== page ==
Mexico's federal forces have taken over security and disarmed the entire municipal police force in a southern city after 43 students disappeared in what appears to be a gang-linked massacre involving police officers.
Monte Alejandro Rubido Garcia, the national security commissioner, said the Iguala police officers would be sent to a military base to undergo evaluations while investigators checked whether their guns were used in any crimes.
The federal police's new paramilitary-like police took over public safety in the city while the army would guard Iguala's entrances in the violence-plagued southern state of Guerrero, he said.
Authorities said it would take at least two weeks to get the results of DNA tests to identify the corpses found about 200 kilometres south of Mexico City.
Prosecutors said the Guerreros Unidos drug gang participated in the night of violence that left six people dead, 25 wounded and 43 missing.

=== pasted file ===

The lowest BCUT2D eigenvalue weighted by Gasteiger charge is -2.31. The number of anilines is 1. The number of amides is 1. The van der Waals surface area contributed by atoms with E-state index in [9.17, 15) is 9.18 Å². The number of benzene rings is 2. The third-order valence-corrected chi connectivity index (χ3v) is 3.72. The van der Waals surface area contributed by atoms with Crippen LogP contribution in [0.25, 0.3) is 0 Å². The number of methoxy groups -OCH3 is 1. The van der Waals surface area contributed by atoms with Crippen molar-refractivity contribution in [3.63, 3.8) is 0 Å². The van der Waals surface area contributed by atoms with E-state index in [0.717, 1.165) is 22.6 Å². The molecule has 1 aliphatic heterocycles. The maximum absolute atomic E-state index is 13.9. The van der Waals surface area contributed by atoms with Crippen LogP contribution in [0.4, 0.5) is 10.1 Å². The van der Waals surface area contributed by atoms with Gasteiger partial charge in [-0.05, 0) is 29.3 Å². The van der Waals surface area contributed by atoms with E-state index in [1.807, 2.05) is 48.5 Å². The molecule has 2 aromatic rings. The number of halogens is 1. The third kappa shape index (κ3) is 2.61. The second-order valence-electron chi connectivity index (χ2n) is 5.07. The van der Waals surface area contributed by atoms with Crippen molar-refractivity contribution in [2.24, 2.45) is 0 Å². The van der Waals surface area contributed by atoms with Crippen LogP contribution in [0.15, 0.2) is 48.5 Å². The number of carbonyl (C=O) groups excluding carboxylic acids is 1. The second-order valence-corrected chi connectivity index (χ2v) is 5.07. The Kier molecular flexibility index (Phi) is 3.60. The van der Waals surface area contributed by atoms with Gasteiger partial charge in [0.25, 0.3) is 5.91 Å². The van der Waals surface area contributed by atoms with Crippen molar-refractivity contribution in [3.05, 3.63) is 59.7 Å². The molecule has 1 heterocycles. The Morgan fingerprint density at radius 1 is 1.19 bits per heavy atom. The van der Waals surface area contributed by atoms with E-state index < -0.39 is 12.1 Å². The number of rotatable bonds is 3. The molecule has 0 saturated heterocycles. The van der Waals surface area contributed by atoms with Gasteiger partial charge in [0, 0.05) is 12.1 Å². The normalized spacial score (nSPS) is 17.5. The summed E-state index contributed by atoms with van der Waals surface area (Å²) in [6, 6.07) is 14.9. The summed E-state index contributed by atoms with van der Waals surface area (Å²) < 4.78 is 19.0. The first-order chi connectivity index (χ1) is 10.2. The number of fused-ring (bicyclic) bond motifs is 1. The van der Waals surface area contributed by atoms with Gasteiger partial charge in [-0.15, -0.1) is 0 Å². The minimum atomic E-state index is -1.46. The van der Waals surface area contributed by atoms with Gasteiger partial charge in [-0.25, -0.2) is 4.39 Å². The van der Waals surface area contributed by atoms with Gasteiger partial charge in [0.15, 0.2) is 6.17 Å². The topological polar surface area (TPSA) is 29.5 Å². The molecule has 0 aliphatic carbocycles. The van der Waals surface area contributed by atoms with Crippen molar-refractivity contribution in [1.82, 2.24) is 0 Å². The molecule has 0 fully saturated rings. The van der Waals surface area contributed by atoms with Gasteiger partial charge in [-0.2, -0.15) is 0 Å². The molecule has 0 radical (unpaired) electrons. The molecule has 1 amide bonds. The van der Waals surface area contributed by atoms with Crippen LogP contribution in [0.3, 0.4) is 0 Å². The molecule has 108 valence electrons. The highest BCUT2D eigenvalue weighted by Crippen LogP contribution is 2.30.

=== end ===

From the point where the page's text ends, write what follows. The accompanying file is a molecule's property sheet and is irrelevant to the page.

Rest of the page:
Two gang hitmen linked to Iguala's municipal police force confessed to killing 17 of the 43 students in the same Pueblo Viejo district where the grave was found, authorities said.
The federal takeover came after President Enrique Pena Nieto vowed to punish those responsible for the mass disappearance.
"We will not rest until we find them," one father said of his missing son.
He declined to give his name out of fear.
Manuel Martinez, a spokesman for the families, announced plans for a nationwide march on Wednesday, which he vowed would "paralyse" Mexico.
The motive for what could be a mass killing of the students remained a mystery.
Many relatives said they were convinced their children were taken to punish the school, a special type of rural institution for poor students and a bastion of revolutionary political activity.
"What they do is they criminalise protest," said another father, who also declined to give his name. "They go after students, and the real delinquents are in the government."